What impressed me about this book was its scope, and the ease I could look up a theatre of war and learn about it. I could read the book as a complete narrative of military history or use it as a steppingstone for learning more about a particular geographical region, such as the Sasanian conflict or the troubles along the African frontier. I cannot go into any real detail in this review about the book’s arguments and analysis (otherwise it would be a thesis), but I would like to confirm that it achieved its designated goal of providing ‘an overview of all the principal aspects of Roman military history during the years 518-565’ [p. x].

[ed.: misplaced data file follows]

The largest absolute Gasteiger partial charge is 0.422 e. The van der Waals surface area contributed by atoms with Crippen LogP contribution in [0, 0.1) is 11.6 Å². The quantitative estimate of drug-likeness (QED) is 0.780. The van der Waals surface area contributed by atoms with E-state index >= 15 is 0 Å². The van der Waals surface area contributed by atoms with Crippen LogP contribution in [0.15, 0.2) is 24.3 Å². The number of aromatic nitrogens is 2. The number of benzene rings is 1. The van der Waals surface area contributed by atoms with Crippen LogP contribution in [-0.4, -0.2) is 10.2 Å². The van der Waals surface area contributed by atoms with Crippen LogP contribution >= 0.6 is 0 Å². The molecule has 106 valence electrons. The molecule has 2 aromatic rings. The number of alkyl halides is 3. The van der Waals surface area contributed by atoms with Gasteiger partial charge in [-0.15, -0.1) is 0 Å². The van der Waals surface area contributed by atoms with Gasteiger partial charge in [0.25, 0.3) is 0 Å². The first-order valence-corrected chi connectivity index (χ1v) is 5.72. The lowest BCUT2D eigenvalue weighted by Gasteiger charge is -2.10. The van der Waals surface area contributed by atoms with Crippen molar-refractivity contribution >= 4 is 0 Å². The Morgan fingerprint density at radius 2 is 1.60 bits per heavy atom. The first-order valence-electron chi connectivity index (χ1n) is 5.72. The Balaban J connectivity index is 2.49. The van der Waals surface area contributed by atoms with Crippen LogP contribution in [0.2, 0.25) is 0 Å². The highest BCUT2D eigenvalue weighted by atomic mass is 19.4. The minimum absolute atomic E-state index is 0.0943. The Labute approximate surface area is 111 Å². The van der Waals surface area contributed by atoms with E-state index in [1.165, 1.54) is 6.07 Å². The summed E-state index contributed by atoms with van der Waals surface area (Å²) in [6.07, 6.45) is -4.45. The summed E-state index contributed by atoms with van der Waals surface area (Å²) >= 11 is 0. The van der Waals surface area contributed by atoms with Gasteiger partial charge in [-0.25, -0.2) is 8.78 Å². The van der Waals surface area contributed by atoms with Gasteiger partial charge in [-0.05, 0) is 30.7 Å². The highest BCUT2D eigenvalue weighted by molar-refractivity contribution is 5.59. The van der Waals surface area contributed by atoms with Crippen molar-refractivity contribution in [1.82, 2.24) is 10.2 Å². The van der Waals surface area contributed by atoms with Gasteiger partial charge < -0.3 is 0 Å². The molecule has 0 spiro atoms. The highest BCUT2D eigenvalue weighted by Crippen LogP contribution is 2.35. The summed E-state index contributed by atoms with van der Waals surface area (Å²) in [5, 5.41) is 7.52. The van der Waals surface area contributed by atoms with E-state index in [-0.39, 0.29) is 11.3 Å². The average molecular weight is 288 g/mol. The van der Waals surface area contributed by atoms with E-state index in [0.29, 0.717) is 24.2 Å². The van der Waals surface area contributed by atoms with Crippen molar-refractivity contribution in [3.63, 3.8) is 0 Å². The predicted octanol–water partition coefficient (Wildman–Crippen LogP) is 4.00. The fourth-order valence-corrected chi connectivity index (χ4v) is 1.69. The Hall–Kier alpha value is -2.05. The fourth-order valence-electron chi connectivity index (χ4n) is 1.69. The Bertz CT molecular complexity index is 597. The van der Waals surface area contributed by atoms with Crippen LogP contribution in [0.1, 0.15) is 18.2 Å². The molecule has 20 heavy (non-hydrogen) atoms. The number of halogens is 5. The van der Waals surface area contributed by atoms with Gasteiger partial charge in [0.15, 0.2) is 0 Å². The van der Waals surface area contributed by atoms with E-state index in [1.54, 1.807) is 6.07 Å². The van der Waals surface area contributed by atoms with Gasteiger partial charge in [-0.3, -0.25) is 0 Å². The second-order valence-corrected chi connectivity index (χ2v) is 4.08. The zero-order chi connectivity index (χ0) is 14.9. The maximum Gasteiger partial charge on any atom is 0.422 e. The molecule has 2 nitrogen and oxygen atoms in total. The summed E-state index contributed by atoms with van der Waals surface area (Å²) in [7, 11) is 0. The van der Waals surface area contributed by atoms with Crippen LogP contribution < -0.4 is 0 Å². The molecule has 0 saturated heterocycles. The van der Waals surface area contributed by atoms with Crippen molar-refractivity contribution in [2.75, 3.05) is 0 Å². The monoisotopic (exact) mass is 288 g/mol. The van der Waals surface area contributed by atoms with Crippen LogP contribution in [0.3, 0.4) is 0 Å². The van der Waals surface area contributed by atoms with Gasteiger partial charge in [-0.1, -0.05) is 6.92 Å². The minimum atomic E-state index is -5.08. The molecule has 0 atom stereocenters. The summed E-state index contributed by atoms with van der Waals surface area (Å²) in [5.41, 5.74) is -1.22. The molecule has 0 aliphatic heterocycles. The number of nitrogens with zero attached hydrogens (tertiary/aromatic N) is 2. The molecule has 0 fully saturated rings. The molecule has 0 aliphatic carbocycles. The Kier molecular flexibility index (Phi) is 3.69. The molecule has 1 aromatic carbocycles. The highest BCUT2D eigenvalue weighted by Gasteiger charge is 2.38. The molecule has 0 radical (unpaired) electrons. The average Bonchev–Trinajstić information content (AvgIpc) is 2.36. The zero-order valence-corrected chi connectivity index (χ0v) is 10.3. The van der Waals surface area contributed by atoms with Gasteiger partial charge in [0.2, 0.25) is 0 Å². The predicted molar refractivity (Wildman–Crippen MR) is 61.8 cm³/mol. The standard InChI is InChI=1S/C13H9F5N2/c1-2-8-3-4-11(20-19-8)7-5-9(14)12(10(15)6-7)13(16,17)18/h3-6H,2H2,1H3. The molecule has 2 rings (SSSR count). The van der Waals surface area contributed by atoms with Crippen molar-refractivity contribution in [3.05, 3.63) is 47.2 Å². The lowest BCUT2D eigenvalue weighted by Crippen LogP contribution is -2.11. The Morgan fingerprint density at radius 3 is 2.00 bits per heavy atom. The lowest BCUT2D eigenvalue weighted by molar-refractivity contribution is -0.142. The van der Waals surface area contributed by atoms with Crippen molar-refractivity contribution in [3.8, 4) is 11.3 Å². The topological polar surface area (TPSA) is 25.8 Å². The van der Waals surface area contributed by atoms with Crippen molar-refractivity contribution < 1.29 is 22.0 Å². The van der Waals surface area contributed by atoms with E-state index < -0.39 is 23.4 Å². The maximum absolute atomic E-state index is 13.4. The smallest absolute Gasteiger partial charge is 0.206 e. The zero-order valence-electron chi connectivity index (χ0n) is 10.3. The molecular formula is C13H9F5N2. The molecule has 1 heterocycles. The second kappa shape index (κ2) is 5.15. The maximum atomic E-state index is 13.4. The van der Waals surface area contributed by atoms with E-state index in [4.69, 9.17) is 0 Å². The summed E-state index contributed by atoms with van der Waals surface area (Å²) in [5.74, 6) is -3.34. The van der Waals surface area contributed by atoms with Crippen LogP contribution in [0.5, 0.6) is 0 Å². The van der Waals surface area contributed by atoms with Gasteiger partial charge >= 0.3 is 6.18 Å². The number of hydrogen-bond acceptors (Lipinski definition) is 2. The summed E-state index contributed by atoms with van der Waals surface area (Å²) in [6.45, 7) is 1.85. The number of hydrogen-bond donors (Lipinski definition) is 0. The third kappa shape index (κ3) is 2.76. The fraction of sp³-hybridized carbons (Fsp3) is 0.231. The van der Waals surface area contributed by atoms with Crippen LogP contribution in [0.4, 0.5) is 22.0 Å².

The first two chapters of this volume focus on setting the scene of the sixth century. Chapter one narrates the political and military situation of the Roman Empire after the reign of Emperor Anastasius I (AD 491-518). Dr Syvanne notes that Anastasius left the coffers of the empire well endowed, however, it was the inefficiency of the military and relative religious division which made the empire fragile. This section is followed by ten pages detailing the Roman military organisation of the early sixth century. Syvanne provides a welcome introduction to the topic for casual readers but comes to the very traditional conclusion of the Roman infantry’s lack of efficiency. This has generally been accepted by many scholars who believe the infantry’s fall in efficiency gave way to the prominence of cavalry deployment, however, it should be noted that it was merely that the infantry’s role had changed. There were several examples of infantry pulling their weight notably at the Battle of Callinicum (AD 532) and Taginae (AD 552). It should be stated that Dr Syvanne does preface that these are his arguments for the early sixth century. Therefore, one might assume that his opinion could change throughout the book. What we find is that even when some credit is given to the infantry’s efficiency, it is doubted in the proceeding moment (p.70 & p.342). There is still an on-going debate about this issue and Dr Syvanne simply adds to one side of the argument, and therefore this does not detract from the book. It merely caught my attention after working with the debate in the past.